Toyota Way - Philosophy

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Philosophy of Lean manufacturing from Toyota way fieldbook

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  • Relentless : لا هوادة فيه
  • Social Pact ميثاق اجتماعي
  • Toyota Way - Philosophy

    1. 1. Toyota Way Philosophy
    2. 2. Toyota: learning Organization It’s about tacit knowledge, Not explicit procedural knowledge Go find a sensei to learn from and enjoy the journey!
    3. 3. The 4P model
    4. 4. 1-Philosophy Toyota’s leaders see the company as a vehicle for adding value to customers, society, the community, and its associates.
    5. 5. 2-Process • Toyota leaders have learned through mentorship and experience that when they follow the right process, they get the right results
    6. 6. 3-People and partners • Add value to your organization by challenging your people and partners to grow. The Toyota Production System (TPS) was at one time called the “respect for humanity” system. • Thinking, learning, growing, and being challenged are not always fun.
    7. 7. 4-Problem Solving • Continuously solve root problems to drive organizational learning. • when someone in Toyota learns an important lesson, they are expected to share it with others facing similar problems so the company can learn.
    8. 8. The 14 Principles of 4P model
    9. 9. 1-Philosophy as the foundation 1. Base your management decisions on a long-term philosophy, even at the expense of short-term financial goals. • It’s Bigger than making money. • Goal of generating value for the customer, society and economy.
    10. 10. 2-The Right Process Will Produce the Right Results 2. Create a continuous process flow to bring problems to the surface. • Flow: means cutting back to zero the amount of time that any work project is sitting idle, waiting for someone to work on it. • The reason to create flow is not just to have material or information moving fast. It is to link processes and people together so that problems surface right away. • Flow is a key to a true continuous improvement process and to developing people.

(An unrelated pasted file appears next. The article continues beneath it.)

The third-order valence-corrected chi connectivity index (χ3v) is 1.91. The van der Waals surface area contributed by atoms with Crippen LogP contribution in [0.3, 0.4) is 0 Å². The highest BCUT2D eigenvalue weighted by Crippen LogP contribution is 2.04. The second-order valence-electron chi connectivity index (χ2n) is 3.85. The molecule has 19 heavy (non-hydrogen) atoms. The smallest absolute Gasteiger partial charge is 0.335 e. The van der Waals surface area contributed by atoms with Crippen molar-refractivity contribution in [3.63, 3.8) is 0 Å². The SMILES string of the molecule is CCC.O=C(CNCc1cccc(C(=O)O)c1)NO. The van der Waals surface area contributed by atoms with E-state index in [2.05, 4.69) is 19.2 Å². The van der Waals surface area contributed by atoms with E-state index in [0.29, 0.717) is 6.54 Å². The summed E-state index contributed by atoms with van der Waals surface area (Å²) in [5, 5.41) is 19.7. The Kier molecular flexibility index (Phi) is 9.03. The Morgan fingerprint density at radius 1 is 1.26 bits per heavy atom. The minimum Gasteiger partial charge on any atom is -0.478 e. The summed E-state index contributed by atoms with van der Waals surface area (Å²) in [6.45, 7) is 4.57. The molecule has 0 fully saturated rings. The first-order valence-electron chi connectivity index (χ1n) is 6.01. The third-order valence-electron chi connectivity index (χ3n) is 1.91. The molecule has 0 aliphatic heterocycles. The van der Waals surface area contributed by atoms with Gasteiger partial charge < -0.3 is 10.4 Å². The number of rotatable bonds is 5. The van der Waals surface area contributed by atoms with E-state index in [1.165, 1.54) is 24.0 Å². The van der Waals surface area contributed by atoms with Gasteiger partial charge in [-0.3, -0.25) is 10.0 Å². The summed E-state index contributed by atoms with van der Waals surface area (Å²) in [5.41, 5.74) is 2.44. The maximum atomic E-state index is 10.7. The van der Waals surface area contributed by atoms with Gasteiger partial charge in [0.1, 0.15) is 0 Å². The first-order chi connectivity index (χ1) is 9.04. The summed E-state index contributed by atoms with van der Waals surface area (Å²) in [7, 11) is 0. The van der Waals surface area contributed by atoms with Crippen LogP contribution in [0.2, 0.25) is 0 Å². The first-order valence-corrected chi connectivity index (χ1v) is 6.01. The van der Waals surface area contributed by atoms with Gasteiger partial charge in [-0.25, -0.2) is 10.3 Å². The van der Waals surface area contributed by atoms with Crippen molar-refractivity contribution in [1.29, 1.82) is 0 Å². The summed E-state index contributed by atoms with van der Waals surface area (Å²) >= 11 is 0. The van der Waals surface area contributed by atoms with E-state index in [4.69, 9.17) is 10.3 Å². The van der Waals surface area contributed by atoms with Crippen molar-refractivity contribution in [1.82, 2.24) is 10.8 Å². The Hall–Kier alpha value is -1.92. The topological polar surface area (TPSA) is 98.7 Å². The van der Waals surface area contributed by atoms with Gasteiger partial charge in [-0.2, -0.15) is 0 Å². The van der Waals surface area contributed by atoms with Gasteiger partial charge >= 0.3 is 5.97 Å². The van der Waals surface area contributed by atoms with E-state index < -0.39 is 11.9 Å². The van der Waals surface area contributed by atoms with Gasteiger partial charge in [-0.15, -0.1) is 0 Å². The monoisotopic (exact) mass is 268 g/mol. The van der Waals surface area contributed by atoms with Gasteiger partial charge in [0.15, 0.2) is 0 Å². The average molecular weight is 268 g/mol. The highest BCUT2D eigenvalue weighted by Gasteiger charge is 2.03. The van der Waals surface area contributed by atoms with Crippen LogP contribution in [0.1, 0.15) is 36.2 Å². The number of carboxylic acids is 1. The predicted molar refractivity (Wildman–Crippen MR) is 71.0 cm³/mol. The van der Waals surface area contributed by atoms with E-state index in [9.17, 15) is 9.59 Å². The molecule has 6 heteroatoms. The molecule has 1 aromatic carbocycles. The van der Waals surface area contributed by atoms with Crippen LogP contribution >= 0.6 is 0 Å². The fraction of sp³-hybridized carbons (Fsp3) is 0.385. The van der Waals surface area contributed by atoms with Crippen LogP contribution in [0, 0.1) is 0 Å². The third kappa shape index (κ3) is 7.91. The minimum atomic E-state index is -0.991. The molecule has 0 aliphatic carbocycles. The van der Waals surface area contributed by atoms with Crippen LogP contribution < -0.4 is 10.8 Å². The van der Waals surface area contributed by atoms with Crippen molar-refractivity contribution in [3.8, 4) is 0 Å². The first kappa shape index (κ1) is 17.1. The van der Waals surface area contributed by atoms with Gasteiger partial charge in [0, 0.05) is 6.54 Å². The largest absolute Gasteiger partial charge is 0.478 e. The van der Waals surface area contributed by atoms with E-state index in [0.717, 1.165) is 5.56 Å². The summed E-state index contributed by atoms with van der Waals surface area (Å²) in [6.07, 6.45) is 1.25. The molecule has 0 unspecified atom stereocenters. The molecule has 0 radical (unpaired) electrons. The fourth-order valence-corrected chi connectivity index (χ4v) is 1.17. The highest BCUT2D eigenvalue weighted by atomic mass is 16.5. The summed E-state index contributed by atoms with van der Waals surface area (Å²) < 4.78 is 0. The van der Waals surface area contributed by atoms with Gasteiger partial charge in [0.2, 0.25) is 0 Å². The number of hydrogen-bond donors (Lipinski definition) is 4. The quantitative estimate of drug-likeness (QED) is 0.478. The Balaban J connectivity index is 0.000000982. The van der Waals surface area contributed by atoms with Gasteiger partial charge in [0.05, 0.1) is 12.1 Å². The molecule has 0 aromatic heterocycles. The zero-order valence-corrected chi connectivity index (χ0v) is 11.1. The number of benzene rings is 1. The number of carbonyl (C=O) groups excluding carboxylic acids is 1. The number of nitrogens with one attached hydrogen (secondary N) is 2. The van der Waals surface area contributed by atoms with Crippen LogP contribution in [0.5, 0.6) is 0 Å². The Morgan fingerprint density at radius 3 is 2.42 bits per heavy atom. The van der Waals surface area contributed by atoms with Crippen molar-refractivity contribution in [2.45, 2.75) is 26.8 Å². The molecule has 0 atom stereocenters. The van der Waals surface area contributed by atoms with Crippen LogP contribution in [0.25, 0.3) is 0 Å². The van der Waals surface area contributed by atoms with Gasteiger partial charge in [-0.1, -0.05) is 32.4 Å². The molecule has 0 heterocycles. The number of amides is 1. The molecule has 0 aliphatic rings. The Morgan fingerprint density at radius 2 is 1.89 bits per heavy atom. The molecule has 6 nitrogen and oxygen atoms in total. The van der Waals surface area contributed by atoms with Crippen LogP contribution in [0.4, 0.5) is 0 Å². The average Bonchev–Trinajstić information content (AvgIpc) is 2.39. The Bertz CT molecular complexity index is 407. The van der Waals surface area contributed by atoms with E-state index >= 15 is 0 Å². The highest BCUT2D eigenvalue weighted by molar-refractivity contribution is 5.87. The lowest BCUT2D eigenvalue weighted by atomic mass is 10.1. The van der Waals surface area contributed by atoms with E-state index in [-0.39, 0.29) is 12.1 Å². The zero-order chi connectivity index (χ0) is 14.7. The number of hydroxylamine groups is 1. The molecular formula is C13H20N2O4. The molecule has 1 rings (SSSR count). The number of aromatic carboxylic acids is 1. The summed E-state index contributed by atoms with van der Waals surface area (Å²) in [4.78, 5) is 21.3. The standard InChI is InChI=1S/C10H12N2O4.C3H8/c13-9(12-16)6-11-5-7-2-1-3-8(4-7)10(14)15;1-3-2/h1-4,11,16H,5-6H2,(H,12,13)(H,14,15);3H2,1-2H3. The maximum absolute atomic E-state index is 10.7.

11. 11. 2-The Right Process Will Produce the Right Results 3. Use “pull” systems to avoid overproduction. • stocking inventory based on forecasted or even promised demand almost always leads to chaos, firefighting, and running out of the very products the customer wants. • Stock relatively small amounts of each product and restock the supermarket shelf frequently, based on what the customer actually takes away.
    12. 12. 2-The Right Process Will Produce the Right Results 4. Level out the workload • Heijunka: stability in the workload (work like the tortoise, not the hare)
    13. 13. 2-The Right Process Will Produce the Right Results • 5. Build a culture of stopping to fix problems, to get quality right the first time. • Jidoka main pillar (machines with human intelligence) • Andon System • When there is a problem, do not just keep going with the intention of fixing it later. Stop and fix the problem now.
    14. 14. 2-The Right Process Will Produce the Right Results • 6. Standardized tasks and processes are the foundation for continuous improvement and employee empowerment. • The task of continuous improvement is then to improve upon this standard, and the improvements are then incorporated into the new standard. • Without standardizing when an individual moves on from that job, all of the learning is lost.
    15. 15. 2-The Right Process Will Produce the Right Results 7. Use visual control so no problems are hidden. • Computerization and Paper in Toyota • People looking at well-designed charts on a wall can have very effective discussions. Going to a computer screen moves the workers’ focus from the workplace to the computer screen. • Robots do not care if the factory is visual, but people do, and Toyota will always design systems to support people.
    16. 16. 2-The Right Process Will Produce the Right Results 8. Use only reliable, thoroughly tested technology that serves your people and process. • Technologies that conflict with Toyota’s philosophies and operating principles will be rejected. • On the other hand, Toyota is always interested in being current in their technology and encourages their people to “think outside the box” when considering new approaches to work.
    17. 17. 3-Add Value to the Organization by Developing Your People and Partners 9. Grow leaders who thoroughly understand the work, live the philosophy, and teach it to others. • Leaders at Toyota are grown; they are not bought. • they must exemplify the philosophy in everything they do: the decisions they make and how they go about making the decisions. • They must be teachers of the Philosophy.